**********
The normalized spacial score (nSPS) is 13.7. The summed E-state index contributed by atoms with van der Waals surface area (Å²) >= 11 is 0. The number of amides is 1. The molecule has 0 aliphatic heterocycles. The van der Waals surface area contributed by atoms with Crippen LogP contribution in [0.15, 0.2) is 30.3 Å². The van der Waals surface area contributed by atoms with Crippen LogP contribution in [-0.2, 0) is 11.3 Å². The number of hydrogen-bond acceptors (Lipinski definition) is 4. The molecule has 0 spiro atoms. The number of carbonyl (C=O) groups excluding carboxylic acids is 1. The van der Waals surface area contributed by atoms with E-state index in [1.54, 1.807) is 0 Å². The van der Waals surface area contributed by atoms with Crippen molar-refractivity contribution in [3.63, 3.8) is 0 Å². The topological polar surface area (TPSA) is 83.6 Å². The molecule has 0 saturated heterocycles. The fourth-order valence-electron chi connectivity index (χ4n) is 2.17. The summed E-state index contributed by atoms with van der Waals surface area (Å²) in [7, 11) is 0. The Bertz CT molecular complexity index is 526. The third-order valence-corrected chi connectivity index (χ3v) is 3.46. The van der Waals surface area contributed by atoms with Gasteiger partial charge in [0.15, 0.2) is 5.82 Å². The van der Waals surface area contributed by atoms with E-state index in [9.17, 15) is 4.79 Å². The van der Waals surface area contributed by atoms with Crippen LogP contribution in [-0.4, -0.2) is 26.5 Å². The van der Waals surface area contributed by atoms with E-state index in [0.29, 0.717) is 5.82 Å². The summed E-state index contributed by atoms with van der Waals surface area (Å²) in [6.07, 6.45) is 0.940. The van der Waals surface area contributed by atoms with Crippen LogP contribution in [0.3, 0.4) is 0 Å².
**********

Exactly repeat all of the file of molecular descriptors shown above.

The normalized spacial score (nSPS) is 13.7. The summed E-state index contributed by atoms with van der Waals surface area (Å²) >= 11 is 0. The number of amides is 1. The molecule has 0 aliphatic heterocycles. The van der Waals surface area contributed by atoms with Crippen LogP contribution in [0.15, 0.2) is 30.3 Å². The van der Waals surface area contributed by atoms with Crippen LogP contribution in [-0.2, 0) is 11.3 Å². The number of hydrogen-bond acceptors (Lipinski definition) is 4. The molecule has 0 spiro atoms. The number of carbonyl (C=O) groups excluding carboxylic acids is 1. The van der Waals surface area contributed by atoms with E-state index in [1.54, 1.807) is 0 Å². The van der Waals surface area contributed by atoms with Crippen molar-refractivity contribution in [3.63, 3.8) is 0 Å². The topological polar surface area (TPSA) is 83.6 Å². The molecule has 0 saturated heterocycles. The fourth-order valence-electron chi connectivity index (χ4n) is 2.17. The summed E-state index contributed by atoms with van der Waals surface area (Å²) in [7, 11) is 0. The Bertz CT molecular complexity index is 526. The third-order valence-corrected chi connectivity index (χ3v) is 3.46. The van der Waals surface area contributed by atoms with Gasteiger partial charge in [0.15, 0.2) is 5.82 Å². The van der Waals surface area contributed by atoms with E-state index in [9.17, 15) is 4.79 Å². The van der Waals surface area contributed by atoms with Crippen LogP contribution in [-0.4, -0.2) is 26.5 Å². The van der Waals surface area contributed by atoms with E-state index in [0.29, 0.717) is 5.82 Å². The summed E-state index contributed by atoms with van der Waals surface area (Å²) in [6.07, 6.45) is 0.940. The van der Waals surface area contributed by atoms with Crippen LogP contribution in [0.3, 0.4) is 0 Å².